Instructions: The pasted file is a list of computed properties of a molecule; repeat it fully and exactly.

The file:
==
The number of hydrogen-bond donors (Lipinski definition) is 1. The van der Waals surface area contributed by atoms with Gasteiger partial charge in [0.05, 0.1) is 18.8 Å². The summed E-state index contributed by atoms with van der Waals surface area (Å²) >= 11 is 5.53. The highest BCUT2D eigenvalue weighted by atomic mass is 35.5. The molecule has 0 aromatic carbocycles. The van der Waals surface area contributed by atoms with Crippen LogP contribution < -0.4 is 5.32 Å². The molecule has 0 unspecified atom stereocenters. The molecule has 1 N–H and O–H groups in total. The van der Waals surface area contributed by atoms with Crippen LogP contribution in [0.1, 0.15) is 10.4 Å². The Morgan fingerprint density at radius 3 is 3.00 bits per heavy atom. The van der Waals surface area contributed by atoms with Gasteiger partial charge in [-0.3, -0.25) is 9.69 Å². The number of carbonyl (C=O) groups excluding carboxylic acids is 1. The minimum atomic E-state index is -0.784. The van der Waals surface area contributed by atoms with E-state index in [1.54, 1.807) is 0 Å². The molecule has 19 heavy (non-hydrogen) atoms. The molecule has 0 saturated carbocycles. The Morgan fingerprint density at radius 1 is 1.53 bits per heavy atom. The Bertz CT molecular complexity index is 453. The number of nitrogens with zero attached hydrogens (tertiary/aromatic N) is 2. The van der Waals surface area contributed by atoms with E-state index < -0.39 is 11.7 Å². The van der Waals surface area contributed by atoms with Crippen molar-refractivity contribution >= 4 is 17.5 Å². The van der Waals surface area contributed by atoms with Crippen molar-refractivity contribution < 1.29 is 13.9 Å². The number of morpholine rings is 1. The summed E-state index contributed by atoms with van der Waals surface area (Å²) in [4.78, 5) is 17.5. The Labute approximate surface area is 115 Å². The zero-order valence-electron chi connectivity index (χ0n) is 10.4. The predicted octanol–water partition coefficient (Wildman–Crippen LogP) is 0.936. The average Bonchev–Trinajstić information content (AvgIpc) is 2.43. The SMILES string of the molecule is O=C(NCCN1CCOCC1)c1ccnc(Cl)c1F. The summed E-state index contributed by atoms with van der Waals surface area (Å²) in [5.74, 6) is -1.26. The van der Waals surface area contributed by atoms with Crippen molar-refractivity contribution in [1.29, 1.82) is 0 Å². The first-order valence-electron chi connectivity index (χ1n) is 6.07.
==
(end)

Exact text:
The number of hydrogen-bond donors (Lipinski definition) is 1. The van der Waals surface area contributed by atoms with Gasteiger partial charge in [0.05, 0.1) is 18.8 Å². The summed E-state index contributed by atoms with van der Waals surface area (Å²) >= 11 is 5.53. The highest BCUT2D eigenvalue weighted by atomic mass is 35.5. The molecule has 0 aromatic carbocycles. The van der Waals surface area contributed by atoms with Crippen LogP contribution < -0.4 is 5.32 Å². The molecule has 0 unspecified atom stereocenters. The molecule has 1 N–H and O–H groups in total. The van der Waals surface area contributed by atoms with Crippen LogP contribution in [0.1, 0.15) is 10.4 Å². The Morgan fingerprint density at radius 3 is 3.00 bits per heavy atom. The van der Waals surface area contributed by atoms with Gasteiger partial charge in [-0.3, -0.25) is 9.69 Å². The number of carbonyl (C=O) groups excluding carboxylic acids is 1. The minimum atomic E-state index is -0.784. The van der Waals surface area contributed by atoms with E-state index in [1.54, 1.807) is 0 Å². The molecule has 19 heavy (non-hydrogen) atoms. The molecule has 0 saturated carbocycles. The Morgan fingerprint density at radius 1 is 1.53 bits per heavy atom. The Bertz CT molecular complexity index is 453. The number of nitrogens with zero attached hydrogens (tertiary/aromatic N) is 2. The van der Waals surface area contributed by atoms with E-state index < -0.39 is 11.7 Å². The van der Waals surface area contributed by atoms with Crippen molar-refractivity contribution >= 4 is 17.5 Å². The van der Waals surface area contributed by atoms with Crippen molar-refractivity contribution < 1.29 is 13.9 Å². The number of morpholine rings is 1. The summed E-state index contributed by atoms with van der Waals surface area (Å²) in [4.78, 5) is 17.5. The Labute approximate surface area is 115 Å². The zero-order valence-electron chi connectivity index (χ0n) is 10.4. The predicted octanol–water partition coefficient (Wildman–Crippen LogP) is 0.936. The average Bonchev–Trinajstić information content (AvgIpc) is 2.43. The SMILES string of the molecule is O=C(NCCN1CCOCC1)c1ccnc(Cl)c1F. The summed E-state index contributed by atoms with van der Waals surface area (Å²) in [5.74, 6) is -1.26. The van der Waals surface area contributed by atoms with Crippen molar-refractivity contribution in [1.29, 1.82) is 0 Å². The first-order valence-electron chi connectivity index (χ1n) is 6.07.